Section 7 of the Consumer Protection Act, No 68 of 2008 (CPA) sets out certain formalities that all franchise agreements must comply with:
- Firstly, all franchise agreements must be concluded in writing and signed by or on behalf of the franchisee.
- Franchise agreements must include prescribed information or prescribed categories of information including, but not limited to, the obligations of the franchisor, a description of the applicable franchise business system and the name and description of the types of goods or services which the franchisee is entitled to provide. Prescribed information may also be determined by the Minister of Trade and Industry.
- In addition, the franchise agreement must be written in plain and understandable language.
- Perhaps the most significant provision from the franchisor's perspective is the cooling off period set out in s7(2) of the CPA.
The cooling off provision in the CPA allows the franchisee to cancel the franchise agreement without cost or penalty within 10 business days after signing the franchise agreement. Accordingly, where a franchisee elects to exercise this cooling off right, it may do so without incurring any costs or penalties.
Regulation 2 of the CPA stipulates that the exact text of this cooling-off provision must be included at the top of the first page of the franchise agreement. This means that page one of every franchise agreement must include the following wording "In terms of section 7(2) of the Consumer Protection Act No 68 of 2008, the franchisee may cancel this franchise agreement without cost or penalty within 10 business days after signing this agreement, by giving written notice to the franchisor".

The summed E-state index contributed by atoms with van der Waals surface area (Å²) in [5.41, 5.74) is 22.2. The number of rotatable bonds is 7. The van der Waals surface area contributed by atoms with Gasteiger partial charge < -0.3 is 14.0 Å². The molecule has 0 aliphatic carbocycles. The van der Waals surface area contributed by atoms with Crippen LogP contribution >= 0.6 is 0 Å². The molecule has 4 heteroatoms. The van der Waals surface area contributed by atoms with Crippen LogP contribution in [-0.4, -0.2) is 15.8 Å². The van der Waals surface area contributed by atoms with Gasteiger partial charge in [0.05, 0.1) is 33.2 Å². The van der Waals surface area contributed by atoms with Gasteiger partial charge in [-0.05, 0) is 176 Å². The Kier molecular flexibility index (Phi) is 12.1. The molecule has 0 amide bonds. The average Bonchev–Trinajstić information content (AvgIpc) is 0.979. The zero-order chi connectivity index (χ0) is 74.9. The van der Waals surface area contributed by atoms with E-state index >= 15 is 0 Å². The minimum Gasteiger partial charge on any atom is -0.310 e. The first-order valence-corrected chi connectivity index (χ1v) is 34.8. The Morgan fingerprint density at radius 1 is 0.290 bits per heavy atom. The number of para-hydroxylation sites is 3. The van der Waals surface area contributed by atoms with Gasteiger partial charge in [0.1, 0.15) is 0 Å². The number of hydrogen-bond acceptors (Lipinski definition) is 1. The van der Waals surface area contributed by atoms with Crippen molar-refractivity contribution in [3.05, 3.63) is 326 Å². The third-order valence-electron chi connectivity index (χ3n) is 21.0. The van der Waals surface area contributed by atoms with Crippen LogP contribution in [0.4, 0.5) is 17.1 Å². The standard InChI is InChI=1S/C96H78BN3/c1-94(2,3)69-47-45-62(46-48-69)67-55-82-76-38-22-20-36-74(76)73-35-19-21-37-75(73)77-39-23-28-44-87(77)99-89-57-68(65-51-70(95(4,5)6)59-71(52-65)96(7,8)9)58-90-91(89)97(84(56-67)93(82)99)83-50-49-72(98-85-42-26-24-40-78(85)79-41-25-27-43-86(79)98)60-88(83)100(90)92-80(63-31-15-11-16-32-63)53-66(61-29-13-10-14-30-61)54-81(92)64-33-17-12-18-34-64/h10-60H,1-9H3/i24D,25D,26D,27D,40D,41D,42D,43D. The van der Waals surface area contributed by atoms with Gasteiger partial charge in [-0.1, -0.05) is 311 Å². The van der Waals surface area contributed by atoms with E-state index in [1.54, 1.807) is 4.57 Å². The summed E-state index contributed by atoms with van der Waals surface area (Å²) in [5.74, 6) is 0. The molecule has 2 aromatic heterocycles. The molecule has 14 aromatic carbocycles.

This provision poses a significant risk to franchisors which incur expenses in anticipation of the franchise arrangement. By way of example, where the franchisor incurs shop fitting expenses or costs through modifications to the franchised business in accordance with the terms agreed to with the franchisee, or where the franchisor incurred legal expenses in preparation of the agreement, it would not be able to recover these expenses from the franchisee. This provision serves as a warning to franchisors to enter into franchise agreements with circumspection. Franchisors should rather err on the side of caution and where possible, should wait for this cooling off period to lapse before incurring additional costs in relation to the franchise agreement.